Buddhist legend has it that a very rich man one day discovered that all his gold has turned into ashes. This caused him great grief, so much so, that he took to his bed and refused all food.
A friend, learning of his grief, visited the rich man. “You have not used your wealth very well”, the friend said. “When you hoarded it, it was no better than ashes. Go to the market and pretend to sell the ashes”. The rich man followed his advice and offered his ashes for sale.
Some time later, a very poor, orphaned young girl named Kisa Gotami, saw the rich man with his ashes and asked: “why do you offer all these gold and silver for sale?”. The rich man asked her to hand him some of the gold and silver. When she touched the ashes, they turned to gold again.
The rich man recognized that Kisa Gotami had the mental eye of spiritual knowledge and thus, could see the real worth of things: “With many, gold is no better than ashes, but with Kisa Gotami ashes become pure gold”.
Kisa Gotami married the rich man’s son and together they had only one boy.
Shortly after, the son died, and struck with grief Kisa Gotami carried the dead son to the neighbours begging them for medicine to heal the dead child. Only one man responded to her request: “I cannot help you but I know someone who can. Go to Sayamuni, the Buddha”.
When she asked the Buddha for medicine to cure her dead child, he replied that she should bring him a handful of mustard seeds. These seeds had to obtained one by one from houses where no one had lost a child, husband or wife, parent, or friend. Tried as she may, she could not find one house that had been spared death.
Weary and hopeless she sat down and watched the lights of the city being switched on and off again. She recognized that they were no different from the lives of people. And so she realized, death is common to all, and that grief is selfish. For, said the Buddha, “Not from weeping nor from grieving will any one obtain peace of mind; on the contrary, his pain will be the greater and his body will suffer. He will make himself sick and pale, yet the dead are not saved by his lamentation. People pass away, and their fate after death will be according to their deeds. […] He who seeks peace should draw out the arrow of lamentation, and complaint, and grief. He who has drawn out the arrow and has become composed will obtain peace of mind; he who has overcome all sorrow will become free from sorrow, and be blessed.”
This story is accidentally also one of the earliest references to mustard and was recorded in India during the 5th century BCE.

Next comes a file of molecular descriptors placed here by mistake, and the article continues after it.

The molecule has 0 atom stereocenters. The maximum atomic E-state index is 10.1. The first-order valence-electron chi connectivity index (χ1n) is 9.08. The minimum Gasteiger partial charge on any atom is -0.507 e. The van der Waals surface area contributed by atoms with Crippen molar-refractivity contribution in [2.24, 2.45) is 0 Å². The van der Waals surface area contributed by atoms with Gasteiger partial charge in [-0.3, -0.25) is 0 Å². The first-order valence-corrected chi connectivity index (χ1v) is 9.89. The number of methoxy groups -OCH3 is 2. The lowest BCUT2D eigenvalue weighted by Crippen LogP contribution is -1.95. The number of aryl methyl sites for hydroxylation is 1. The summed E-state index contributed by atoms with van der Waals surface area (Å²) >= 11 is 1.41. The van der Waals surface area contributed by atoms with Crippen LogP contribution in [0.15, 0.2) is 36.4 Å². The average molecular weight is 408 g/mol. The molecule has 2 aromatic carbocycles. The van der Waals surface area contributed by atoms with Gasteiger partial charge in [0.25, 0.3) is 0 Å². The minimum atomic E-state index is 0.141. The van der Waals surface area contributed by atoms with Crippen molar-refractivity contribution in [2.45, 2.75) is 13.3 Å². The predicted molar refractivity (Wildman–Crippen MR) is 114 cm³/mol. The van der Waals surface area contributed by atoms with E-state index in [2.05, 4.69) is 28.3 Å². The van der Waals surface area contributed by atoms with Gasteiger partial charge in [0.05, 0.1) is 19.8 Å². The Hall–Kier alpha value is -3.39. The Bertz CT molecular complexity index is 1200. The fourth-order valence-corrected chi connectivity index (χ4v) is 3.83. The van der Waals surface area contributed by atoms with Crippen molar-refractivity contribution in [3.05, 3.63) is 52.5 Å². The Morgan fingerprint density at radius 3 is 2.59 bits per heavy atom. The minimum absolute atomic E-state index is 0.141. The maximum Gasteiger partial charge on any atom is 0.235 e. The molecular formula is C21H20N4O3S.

Mustards come from a variety of plants in the genera Brassica (which includes cabbages, cauliflower, rapeseed and turnips) and Sinapis. Mustard seeds could be white/yellow (Sinapis alba), brown (Brassica juncea) or black (Brassica nigra). Of the three the black variety has most heat.
The Romans were probably the first to make mustard as a condiment by mixing ground mustard seeds and unfermented grape juice (called “must”) to make mustum ardens or “burning must”. Dijon in France became an important centre for making mustard during the 13th century. In 1777 Maurice Grey, a famous mustard maker with a unique mustard recipe containing white wine and Auguste Poupon his financial backer established a partnership, Grey-Poupon, that today is still one of the most established brands of mustard producers. No wonder Dijon is considered the mustard capital of the world.
Pope John XXIII apparently loved mustard so much that he established the office “First Mustard Maker to the Pope” and promptly appointed his nephew to the position. Clearly the nephew was not going to cut the mustard as cardinal.
In 1866, Jeremiah Colman, founder of Colman’s Mustard of England, was appointed as mustard-maker to Queen Victoria.
Making your own mustard at home is very easy. Take 2 tablespoons of yellow mustard seeds and grind them very fine. Mix with ½ teaspoon dry mustard powder. Add 2 tablespoons of ware and stir through. Cover with plastic wrap and let it stand overnight. It is important that the mixture is allowed to stand overnight because mustard seeds and powder has no heat or pungency in dry form. These develop only when liquid is added. Once the mustard mixture have rested, add 2 tablespoons white wine, 2 tablespoons white wine vinegar, ¼ teaspoon salt and a small pinch of ground turmeric to the bowl. Blend the mixture into a smooth puree.
I did spend quit a few hours in a local hospital’s casualty ward these past few weeks. I had no choice but to observe the human condition up close and personal. It was a never-ending stream of injuries, accidents, violence, death, pain and misery. One tearful young mother brought her severely asthmatic baby. The fact that everyone dropped everything to help the baby made me think that it must be very serious and maybe not long before it might be too late.
When I left she was still sitting alone in the corner overcome by fear and grief. I could not help but think of Kisa Gotami, the Buddha and the story of the mustard seed.
This week’s recipe is an ode to the classic French combination of mustard, white wine and cream. If you can’t find rabbit, use chicken instead, and adjust the cooking time. Bon Appetit. May you find peace and see things for what they are.